Bonny Khalwale has won back his Ikolomani parliamentary seat. Mr. Khalwale lost his seat after the courts nullified his election in 2007 on account of irregularities.
What does this mean for Kenyan national politics?
My answer is that it is hard to tell. The results will certainly dent Deputy Premier Mudavadi’s claim to be the voice of Western Province. The outcome also reflects badly on Premier Odinga who had staked his reputation in the election by campaigning repeatedly in the constituency for the ODM candidate – who came second. The biggest winner here is Eugene Wamalwa who has been angling for the title of
ethnic chief spokesperson for Western Province. It just might serve to increase his chances of being nominated as a vice presidential candidate (by either Uhuru or Kalonzo) in next year’s election.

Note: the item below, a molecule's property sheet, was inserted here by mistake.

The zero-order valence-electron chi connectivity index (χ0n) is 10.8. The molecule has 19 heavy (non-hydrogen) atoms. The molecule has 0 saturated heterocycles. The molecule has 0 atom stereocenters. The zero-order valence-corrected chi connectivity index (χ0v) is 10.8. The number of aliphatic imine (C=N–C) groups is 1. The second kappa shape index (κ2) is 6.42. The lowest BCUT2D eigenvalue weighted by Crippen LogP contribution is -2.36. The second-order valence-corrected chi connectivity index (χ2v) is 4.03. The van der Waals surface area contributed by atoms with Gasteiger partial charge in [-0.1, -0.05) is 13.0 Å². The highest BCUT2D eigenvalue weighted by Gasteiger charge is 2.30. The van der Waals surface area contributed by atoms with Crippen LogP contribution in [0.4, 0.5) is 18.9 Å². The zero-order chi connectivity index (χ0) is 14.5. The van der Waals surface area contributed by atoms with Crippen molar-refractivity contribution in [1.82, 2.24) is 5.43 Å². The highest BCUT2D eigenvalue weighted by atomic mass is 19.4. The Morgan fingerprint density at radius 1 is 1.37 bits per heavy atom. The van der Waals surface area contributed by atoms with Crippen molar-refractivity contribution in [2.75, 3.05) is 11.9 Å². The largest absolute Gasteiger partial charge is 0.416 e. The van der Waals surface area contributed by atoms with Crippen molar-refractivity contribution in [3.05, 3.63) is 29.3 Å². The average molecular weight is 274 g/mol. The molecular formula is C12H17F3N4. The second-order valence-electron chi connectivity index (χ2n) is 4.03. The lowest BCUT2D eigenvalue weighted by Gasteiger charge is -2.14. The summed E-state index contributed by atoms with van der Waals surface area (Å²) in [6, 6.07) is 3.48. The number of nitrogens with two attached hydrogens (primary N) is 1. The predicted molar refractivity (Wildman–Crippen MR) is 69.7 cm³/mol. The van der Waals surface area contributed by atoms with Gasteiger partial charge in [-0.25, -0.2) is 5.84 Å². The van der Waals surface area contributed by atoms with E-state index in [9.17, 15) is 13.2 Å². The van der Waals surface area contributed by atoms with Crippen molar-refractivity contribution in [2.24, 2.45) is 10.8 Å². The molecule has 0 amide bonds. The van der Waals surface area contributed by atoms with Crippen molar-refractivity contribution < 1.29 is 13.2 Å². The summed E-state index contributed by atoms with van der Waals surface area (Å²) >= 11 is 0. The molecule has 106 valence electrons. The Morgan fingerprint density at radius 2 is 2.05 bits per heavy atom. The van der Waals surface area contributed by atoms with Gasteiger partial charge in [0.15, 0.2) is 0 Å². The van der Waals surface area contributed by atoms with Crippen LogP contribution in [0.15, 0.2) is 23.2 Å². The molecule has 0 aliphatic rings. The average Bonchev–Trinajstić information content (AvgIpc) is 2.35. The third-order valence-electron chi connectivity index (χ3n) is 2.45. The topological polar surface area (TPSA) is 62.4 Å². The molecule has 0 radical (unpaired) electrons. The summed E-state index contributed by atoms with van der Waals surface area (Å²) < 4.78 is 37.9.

That said, all politics is local. Clan politics and Western-specific regional and sub-ethnic squabbles definitely played a role in this election. Plus, Mr. Khalwale can always be bought off into the Odinga bandwagon come next year. That is the nature of Kenyan politics.
As regards next year’s general election the field is still wide open. All bets are off until candidates hand in their presidential nomination papers. It is a good thing the constitution has a ban on post-submission negotiation of posts (and alliances).